Earlier this week, a “dark money” group from out of state, the Judicial Crisis Network, launched a $336,000 statewide television assault on Associate Supreme Court Justice Courtney Goodson, who is running for the position of chief justice in the March 1 election.

The JCN isn’t limiting itself to TV. A reader passes along this mailer from the organization, which takes the same line of attack as the broadcast advertisement: Goodson is an “insider” beholden to rich special interest groups. 


“Most Arkansans don’t get $50,000 vacations to Italy paid by trial attorneys, but Supreme Court Justice Courtney Goodson did,” it says. The mailer also includes a URL, http://goodsontheinsider.com, which contains more of the same, along with a lazy flourish of cheap animation — her champagne bubbles, her pearls glint, she gives a ghoulish wink — for supremely uncanny effect.

One thing this tells us is that the JCN has spent more than $336,000 in this race. That figure is known only because TV ad buys that concern political happenings during election season must be disclosed to the Federal Communications Commission. There’s no such parallel requirement for direct mail, or Internet ads.


That’s right. There is simply no method of tracking the money spent on this sort of advertisement, at least not in Arkansas. No disclosure on the funding side. No disclosure on the spending side. In the eyes of existing campaign finance law, this flyer might as well be selling vacuum cleaners or ribeye steaks. So how much has the JCN spent on the race so far? There’s no way to tell.

Goodson’s opponent, Circuit Judge Dan Kemp, has kinda-sorta distanced himself from the JCN’s campaign, insisting he had no prior knowledge of the organization while adding that “the JCN raises what I see as legitimate questions about Ms. Goodson’s publicly disclosed acceptance of lavish gifts.”


Kemp also said in a letter sent to supporters yesterday that “my personal belief is that any money contributed to influence the outcome of an election should be done in the spirit of transparency. Nothing less, nothing more.”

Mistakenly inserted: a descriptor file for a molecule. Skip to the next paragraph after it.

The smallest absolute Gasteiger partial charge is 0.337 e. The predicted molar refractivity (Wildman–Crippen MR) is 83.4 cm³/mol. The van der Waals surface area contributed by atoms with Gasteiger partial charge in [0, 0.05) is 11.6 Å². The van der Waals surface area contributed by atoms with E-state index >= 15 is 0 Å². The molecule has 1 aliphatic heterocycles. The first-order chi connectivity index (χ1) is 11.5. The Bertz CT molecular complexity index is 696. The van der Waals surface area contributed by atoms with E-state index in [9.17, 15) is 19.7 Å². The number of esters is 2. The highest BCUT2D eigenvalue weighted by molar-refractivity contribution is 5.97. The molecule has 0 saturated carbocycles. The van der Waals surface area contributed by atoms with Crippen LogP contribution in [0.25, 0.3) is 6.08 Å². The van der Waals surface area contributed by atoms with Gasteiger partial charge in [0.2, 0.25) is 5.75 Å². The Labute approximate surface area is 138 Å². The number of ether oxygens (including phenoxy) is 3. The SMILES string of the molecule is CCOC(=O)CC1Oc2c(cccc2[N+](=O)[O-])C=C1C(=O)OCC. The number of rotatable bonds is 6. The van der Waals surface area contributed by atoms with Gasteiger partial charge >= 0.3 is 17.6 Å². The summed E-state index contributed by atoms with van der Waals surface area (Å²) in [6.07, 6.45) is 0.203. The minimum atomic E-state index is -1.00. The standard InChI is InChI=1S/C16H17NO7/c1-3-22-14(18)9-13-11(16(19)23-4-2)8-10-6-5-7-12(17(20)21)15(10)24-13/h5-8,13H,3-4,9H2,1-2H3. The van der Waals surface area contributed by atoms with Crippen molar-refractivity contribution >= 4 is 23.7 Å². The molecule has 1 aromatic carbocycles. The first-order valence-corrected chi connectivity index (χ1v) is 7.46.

The JCN is a hardcore conservative 501(c)4 organization that inserts itself into state elections, supposedly independent from any candidate’s actual campaign. It is the opposite of transparent: The JCN’s donors are shrouded in secrecy, thanks to campaign finance loopholes. It exists only to pump outside attack money into races. There’s huge irony in an organization like this one attacking a candidate for her shaky ethics on campaign contributions — even if those points are indeed valid.

Setting aside all of those issues for a second, how effective will the JCN’s broadsides be in this race? Well, there’s this — one of GOP frontrunner Donald Trump’s main selling points to his devotees is the fact that he’s supposedly not beholden to special interests, being a billionaire and all. He’s too rich to be reliant on donors  — “Can’t be bought!” proclaimed one flyer I picked up at the Trump rally in Little Rock last week. Voters, including many very conservative voters, feel acutely the undeniable fact that moneyed interests hold vast sway in American electoral politics.

So, while the JCN’s line of attack against Goodson may or may not be effective in the election, it does tap into quite a potent vein of (righteous!) popular anger.


It’s interesting that the JCN’s ads still make no mention of the fact that Goodson’s husband, John Goodsonis an influential trial attorney who has himself raised money for several justices now sitting on the court. Maybe that line of attack is coming in a future iteration of this shadowy campaign. Or maybe there’s some other reason for not bringing up that information. I’m going to go out on a limb and guess that it’s not out of decorous restraint on the part of the Judicial Crisis Network, but who knows, maybe I’m wrong.

Oh, also: Just a reminder that Courtney Goodson, a sitting justice on the Arkansas Supreme Court, is this week loudly broadcasting an official endorsement from the National Rifle Association, which rarely gets involved in judicial races.

Here’s the back of the mailer: